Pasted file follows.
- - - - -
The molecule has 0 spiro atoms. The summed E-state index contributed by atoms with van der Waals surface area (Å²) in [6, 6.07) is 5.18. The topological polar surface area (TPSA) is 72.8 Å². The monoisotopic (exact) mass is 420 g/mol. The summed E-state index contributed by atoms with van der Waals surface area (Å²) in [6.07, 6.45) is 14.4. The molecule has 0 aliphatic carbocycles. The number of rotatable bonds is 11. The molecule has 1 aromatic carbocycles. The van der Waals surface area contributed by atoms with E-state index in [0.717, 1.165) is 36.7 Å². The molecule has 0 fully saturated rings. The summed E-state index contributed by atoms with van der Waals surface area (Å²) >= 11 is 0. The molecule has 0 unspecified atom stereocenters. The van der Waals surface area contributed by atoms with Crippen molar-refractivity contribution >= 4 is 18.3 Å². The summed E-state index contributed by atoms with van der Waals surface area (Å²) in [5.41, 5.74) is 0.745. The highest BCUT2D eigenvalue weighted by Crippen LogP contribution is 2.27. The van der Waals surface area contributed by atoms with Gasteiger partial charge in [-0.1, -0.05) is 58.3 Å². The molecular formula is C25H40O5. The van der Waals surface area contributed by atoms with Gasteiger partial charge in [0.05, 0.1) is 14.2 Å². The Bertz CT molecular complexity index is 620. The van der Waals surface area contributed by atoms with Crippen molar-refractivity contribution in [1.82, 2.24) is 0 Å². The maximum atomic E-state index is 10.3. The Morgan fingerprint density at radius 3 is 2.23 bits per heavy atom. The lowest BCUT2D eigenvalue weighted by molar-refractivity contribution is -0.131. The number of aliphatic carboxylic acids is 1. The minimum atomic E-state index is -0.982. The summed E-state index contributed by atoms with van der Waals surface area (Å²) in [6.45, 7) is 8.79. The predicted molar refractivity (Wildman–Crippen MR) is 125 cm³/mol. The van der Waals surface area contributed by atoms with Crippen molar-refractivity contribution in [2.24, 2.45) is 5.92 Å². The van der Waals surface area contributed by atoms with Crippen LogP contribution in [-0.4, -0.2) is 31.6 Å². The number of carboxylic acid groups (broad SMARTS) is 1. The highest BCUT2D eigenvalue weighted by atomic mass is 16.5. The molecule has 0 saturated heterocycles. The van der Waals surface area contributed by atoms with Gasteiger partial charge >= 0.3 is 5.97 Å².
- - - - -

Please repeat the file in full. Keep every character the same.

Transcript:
The molecule has 0 spiro atoms. The summed E-state index contributed by atoms with van der Waals surface area (Å²) in [6, 6.07) is 5.18. The topological polar surface area (TPSA) is 72.8 Å². The monoisotopic (exact) mass is 420 g/mol. The summed E-state index contributed by atoms with van der Waals surface area (Å²) in [6.07, 6.45) is 14.4. The molecule has 0 aliphatic carbocycles. The number of rotatable bonds is 11. The molecule has 1 aromatic carbocycles. The van der Waals surface area contributed by atoms with E-state index in [0.717, 1.165) is 36.7 Å². The molecule has 0 fully saturated rings. The summed E-state index contributed by atoms with van der Waals surface area (Å²) >= 11 is 0. The molecule has 0 unspecified atom stereocenters. The van der Waals surface area contributed by atoms with Crippen molar-refractivity contribution >= 4 is 18.3 Å². The summed E-state index contributed by atoms with van der Waals surface area (Å²) in [5.41, 5.74) is 0.745. The highest BCUT2D eigenvalue weighted by Crippen LogP contribution is 2.27. The van der Waals surface area contributed by atoms with Gasteiger partial charge in [-0.1, -0.05) is 58.3 Å². The molecular formula is C25H40O5. The van der Waals surface area contributed by atoms with Gasteiger partial charge in [0.05, 0.1) is 14.2 Å². The Bertz CT molecular complexity index is 620. The van der Waals surface area contributed by atoms with Crippen molar-refractivity contribution in [1.82, 2.24) is 0 Å². The maximum atomic E-state index is 10.3. The Morgan fingerprint density at radius 3 is 2.23 bits per heavy atom. The lowest BCUT2D eigenvalue weighted by molar-refractivity contribution is -0.131. The number of aliphatic carboxylic acids is 1. The minimum atomic E-state index is -0.982. The summed E-state index contributed by atoms with van der Waals surface area (Å²) in [6.45, 7) is 8.79. The predicted molar refractivity (Wildman–Crippen MR) is 125 cm³/mol. The van der Waals surface area contributed by atoms with Crippen molar-refractivity contribution in [2.24, 2.45) is 5.92 Å². The van der Waals surface area contributed by atoms with Crippen LogP contribution in [-0.4, -0.2) is 31.6 Å². The number of carboxylic acid groups (broad SMARTS) is 1. The highest BCUT2D eigenvalue weighted by atomic mass is 16.5. The molecule has 0 saturated heterocycles. The van der Waals surface area contributed by atoms with Gasteiger partial charge >= 0.3 is 5.97 Å².